A Wrestling Train Wreck
Located on the shores of Lake Erie, Dunkirk, N.Y., population 13,131, was once known as the “Train Wreck Capital of the World.” A pretty ignominious claim to fame, to be sure, and perhaps unwarranted — though a Pennsylvania Railroad train did collide with a Nickel Plate freight in 1939. And, like most of Western New York, Dunkirk has been undergoing a massive population decline from more than 18,000 people in 1950.
Well, maybe it’s because they had danged good wrestling in those days. In the summer of 1950, wrestling made a big-time surge in Dunkirk, as some of the nation’s top stars converged on the tiny city as an afterthought to bouts in nearby Buffalo.
Wrestling had been an on-again, off-again fixture in the area, and Dunkirk saw some sporadic action into the spring of 1950. In June 1950, firemen in the town of Gerry, near Jamestown, sponsored a card as part of an annual rodeo. Working with Buffalo promoter Ed Don George, they landed a main event of Chief Suni War Cloud, just emerging as a popular star from his days in movies, against Steve “Mr. America" Stanlee. A week later, War Cloud squared off with 292-pound Texas Hi “Tiny” Lee, while Stanlee fought Western New Yorker Johnny Barend on the undercard.
Taken with the facts that televised wrestling from Buffalo (WBEN-TV, Fridays at 9 p.m.) was a big hit locally, and locals traveled to Gerry to see bouts (“Mr. and Mrs. Charles Wright and daughter, Sandra, attended professional matches at Gerry recently,” the Dunkirk Evening Observer duly noted), it only made sense to get a piece of the pie.
In July, directors of the Chautauqua County Fair met at Floral Hall on the fairgrounds to discuss plans for the fair’s 50th anniversary. Secretary C. J. Larson noted that the 1949 version of the fair lost $6,000. How to ensure that the fair could stay within its $72,000 budget? Why, wrestling, of course!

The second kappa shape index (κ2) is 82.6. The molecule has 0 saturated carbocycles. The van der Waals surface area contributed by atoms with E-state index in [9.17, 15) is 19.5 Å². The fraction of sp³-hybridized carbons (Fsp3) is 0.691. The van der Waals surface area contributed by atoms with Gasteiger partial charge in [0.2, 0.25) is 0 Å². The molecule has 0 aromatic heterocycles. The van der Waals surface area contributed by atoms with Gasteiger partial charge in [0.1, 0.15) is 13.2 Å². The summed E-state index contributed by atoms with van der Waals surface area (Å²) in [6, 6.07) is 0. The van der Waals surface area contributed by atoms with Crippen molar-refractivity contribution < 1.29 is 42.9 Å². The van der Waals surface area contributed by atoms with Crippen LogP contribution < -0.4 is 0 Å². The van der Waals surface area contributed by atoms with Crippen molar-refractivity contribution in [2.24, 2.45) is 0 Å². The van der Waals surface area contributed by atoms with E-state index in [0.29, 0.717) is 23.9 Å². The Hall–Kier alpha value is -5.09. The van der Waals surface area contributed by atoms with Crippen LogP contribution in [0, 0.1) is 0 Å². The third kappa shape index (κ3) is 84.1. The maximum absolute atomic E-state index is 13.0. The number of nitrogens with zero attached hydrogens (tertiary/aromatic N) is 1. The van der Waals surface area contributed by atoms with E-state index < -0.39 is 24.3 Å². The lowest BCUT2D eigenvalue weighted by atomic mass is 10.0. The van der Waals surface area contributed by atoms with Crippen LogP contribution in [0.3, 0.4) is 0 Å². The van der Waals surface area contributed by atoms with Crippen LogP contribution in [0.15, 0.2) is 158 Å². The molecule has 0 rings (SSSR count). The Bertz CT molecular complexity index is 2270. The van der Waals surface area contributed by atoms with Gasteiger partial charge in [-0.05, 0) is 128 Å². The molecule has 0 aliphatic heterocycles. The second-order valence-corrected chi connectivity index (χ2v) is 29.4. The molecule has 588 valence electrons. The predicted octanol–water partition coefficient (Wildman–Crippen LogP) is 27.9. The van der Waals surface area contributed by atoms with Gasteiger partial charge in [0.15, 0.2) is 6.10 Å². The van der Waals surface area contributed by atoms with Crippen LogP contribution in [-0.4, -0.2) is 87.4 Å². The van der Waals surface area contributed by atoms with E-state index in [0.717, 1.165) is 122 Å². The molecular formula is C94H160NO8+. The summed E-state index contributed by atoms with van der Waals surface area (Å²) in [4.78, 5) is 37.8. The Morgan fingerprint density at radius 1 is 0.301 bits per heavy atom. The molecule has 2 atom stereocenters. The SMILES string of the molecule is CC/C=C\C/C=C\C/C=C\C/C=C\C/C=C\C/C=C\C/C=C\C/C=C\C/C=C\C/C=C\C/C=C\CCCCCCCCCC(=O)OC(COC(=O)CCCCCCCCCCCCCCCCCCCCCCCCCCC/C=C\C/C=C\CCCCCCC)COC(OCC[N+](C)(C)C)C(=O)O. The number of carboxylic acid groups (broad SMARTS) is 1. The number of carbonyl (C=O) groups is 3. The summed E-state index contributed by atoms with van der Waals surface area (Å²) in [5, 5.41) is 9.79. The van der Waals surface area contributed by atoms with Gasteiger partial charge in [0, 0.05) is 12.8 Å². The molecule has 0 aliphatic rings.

For a July 31 card, George locked up War Cloud, billed as the protégé of Jim Thorpe and said to be a winner in 56 straight matches. The promoter announced plans to import Farmer Don Marlin, who portrayed a Michigan backwood hick. No doubt rewriting a press release, the local paper gave its approval:
Dunkirk Evening Observer: Leaders behind the move to bring back pro wrestling on a large scale made it plain that no stone would be left unturned to secure, top shelf wrestling talent. New York state athletic commissioners, closely following the actions of the Dunkirk men, have already complimented them for their efforts.
Two days later, Marlin was added against Stanlee, while Kay Bell was signed to face War Cloud. The price of a ringside seat — $2.50.
The event turned out to be a success in the ring and at the box office. The crowd was put at 2,148, about all that Floral Hall could handle. War Cloud went over Bell in a two-out-of-three falls match in which the Indian twice won submissions with his Indian deathlock finisher. Puzzlingly, War Cloud’s undefeated streak was now put at 62 matches. In the prelims, Marlin and Stanlee drew after each securing a fall, while Barend beat Bull Montana. And the whole night nearly sparked a riot. A nasty crowd gathered around Bell, who was escorted away by a patrolman named Clem Lutz. Just as Bell was making his way to safety, “a smallish boy” ran up behind him and raked his back, apparently with a knife. Let’s let the hometown paper pick it up: